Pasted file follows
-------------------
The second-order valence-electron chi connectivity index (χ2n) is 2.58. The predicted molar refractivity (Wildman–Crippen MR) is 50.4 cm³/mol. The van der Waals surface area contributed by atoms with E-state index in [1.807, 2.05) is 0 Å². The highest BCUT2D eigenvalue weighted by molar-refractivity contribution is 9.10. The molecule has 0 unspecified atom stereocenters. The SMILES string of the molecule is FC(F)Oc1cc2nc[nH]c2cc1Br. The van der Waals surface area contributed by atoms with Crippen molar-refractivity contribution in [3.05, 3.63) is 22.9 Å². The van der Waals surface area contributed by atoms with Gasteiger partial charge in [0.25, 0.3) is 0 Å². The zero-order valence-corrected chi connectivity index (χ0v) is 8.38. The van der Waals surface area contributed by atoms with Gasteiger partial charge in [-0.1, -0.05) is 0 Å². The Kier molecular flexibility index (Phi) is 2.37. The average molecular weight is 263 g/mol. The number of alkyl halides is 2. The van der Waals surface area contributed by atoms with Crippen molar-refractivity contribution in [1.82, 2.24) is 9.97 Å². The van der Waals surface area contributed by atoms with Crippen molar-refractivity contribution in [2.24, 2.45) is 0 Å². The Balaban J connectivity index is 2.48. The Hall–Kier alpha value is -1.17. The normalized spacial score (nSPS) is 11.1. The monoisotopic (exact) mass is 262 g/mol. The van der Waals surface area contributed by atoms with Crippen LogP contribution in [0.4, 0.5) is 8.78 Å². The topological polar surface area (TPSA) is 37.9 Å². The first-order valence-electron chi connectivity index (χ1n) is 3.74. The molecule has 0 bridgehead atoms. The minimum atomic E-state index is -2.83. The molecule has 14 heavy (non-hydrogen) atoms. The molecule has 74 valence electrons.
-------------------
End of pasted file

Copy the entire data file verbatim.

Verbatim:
The second-order valence-electron chi connectivity index (χ2n) is 2.58. The predicted molar refractivity (Wildman–Crippen MR) is 50.4 cm³/mol. The van der Waals surface area contributed by atoms with E-state index in [1.807, 2.05) is 0 Å². The highest BCUT2D eigenvalue weighted by molar-refractivity contribution is 9.10. The molecule has 0 unspecified atom stereocenters. The SMILES string of the molecule is FC(F)Oc1cc2nc[nH]c2cc1Br. The van der Waals surface area contributed by atoms with Crippen molar-refractivity contribution in [3.05, 3.63) is 22.9 Å². The van der Waals surface area contributed by atoms with Gasteiger partial charge in [0.25, 0.3) is 0 Å². The zero-order valence-corrected chi connectivity index (χ0v) is 8.38. The van der Waals surface area contributed by atoms with Gasteiger partial charge in [-0.1, -0.05) is 0 Å². The Kier molecular flexibility index (Phi) is 2.37. The average molecular weight is 263 g/mol. The number of alkyl halides is 2. The van der Waals surface area contributed by atoms with Crippen molar-refractivity contribution in [1.82, 2.24) is 9.97 Å². The van der Waals surface area contributed by atoms with Crippen molar-refractivity contribution in [2.24, 2.45) is 0 Å². The Balaban J connectivity index is 2.48. The Hall–Kier alpha value is -1.17. The normalized spacial score (nSPS) is 11.1. The monoisotopic (exact) mass is 262 g/mol. The van der Waals surface area contributed by atoms with Crippen LogP contribution in [0.4, 0.5) is 8.78 Å². The topological polar surface area (TPSA) is 37.9 Å². The first-order valence-electron chi connectivity index (χ1n) is 3.74. The molecule has 0 bridgehead atoms. The minimum atomic E-state index is -2.83. The molecule has 14 heavy (non-hydrogen) atoms. The molecule has 74 valence electrons.